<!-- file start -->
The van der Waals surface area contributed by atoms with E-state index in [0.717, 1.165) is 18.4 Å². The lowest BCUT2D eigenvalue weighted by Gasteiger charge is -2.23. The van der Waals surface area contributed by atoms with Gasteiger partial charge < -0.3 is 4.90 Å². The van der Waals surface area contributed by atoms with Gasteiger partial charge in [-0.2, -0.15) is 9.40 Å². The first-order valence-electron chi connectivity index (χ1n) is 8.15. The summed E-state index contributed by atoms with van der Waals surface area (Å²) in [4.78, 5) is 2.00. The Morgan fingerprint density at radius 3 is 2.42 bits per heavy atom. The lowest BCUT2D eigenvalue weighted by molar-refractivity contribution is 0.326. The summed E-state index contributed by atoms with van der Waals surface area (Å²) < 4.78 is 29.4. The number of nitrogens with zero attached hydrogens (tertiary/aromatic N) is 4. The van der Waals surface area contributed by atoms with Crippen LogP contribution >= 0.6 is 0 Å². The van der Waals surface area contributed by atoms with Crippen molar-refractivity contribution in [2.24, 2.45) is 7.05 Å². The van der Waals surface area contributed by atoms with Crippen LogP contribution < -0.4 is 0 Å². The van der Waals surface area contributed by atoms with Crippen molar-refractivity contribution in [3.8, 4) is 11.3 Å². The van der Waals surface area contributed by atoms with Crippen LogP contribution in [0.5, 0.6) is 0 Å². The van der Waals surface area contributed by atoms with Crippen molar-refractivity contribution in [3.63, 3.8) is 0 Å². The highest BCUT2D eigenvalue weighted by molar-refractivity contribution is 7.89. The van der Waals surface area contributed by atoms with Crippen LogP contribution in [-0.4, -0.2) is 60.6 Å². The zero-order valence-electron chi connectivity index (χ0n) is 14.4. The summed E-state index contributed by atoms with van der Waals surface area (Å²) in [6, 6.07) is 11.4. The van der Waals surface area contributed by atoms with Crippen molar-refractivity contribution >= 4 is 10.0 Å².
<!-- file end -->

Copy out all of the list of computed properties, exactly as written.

The van der Waals surface area contributed by atoms with E-state index in [0.717, 1.165) is 18.4 Å². The lowest BCUT2D eigenvalue weighted by Gasteiger charge is -2.23. The van der Waals surface area contributed by atoms with Gasteiger partial charge < -0.3 is 4.90 Å². The van der Waals surface area contributed by atoms with Gasteiger partial charge in [-0.2, -0.15) is 9.40 Å². The first-order valence-electron chi connectivity index (χ1n) is 8.15. The summed E-state index contributed by atoms with van der Waals surface area (Å²) in [4.78, 5) is 2.00. The Morgan fingerprint density at radius 3 is 2.42 bits per heavy atom. The lowest BCUT2D eigenvalue weighted by molar-refractivity contribution is 0.326. The summed E-state index contributed by atoms with van der Waals surface area (Å²) < 4.78 is 29.4. The number of nitrogens with zero attached hydrogens (tertiary/aromatic N) is 4. The van der Waals surface area contributed by atoms with Crippen LogP contribution >= 0.6 is 0 Å². The van der Waals surface area contributed by atoms with Crippen molar-refractivity contribution in [2.24, 2.45) is 7.05 Å². The van der Waals surface area contributed by atoms with Crippen LogP contribution < -0.4 is 0 Å². The van der Waals surface area contributed by atoms with Crippen molar-refractivity contribution in [3.8, 4) is 11.3 Å². The van der Waals surface area contributed by atoms with Crippen LogP contribution in [0.5, 0.6) is 0 Å². The van der Waals surface area contributed by atoms with Crippen molar-refractivity contribution in [3.63, 3.8) is 0 Å². The highest BCUT2D eigenvalue weighted by molar-refractivity contribution is 7.89. The van der Waals surface area contributed by atoms with Crippen LogP contribution in [-0.4, -0.2) is 60.6 Å². The zero-order valence-electron chi connectivity index (χ0n) is 14.4. The summed E-state index contributed by atoms with van der Waals surface area (Å²) in [6, 6.07) is 11.4. The van der Waals surface area contributed by atoms with Crippen molar-refractivity contribution >= 4 is 10.0 Å².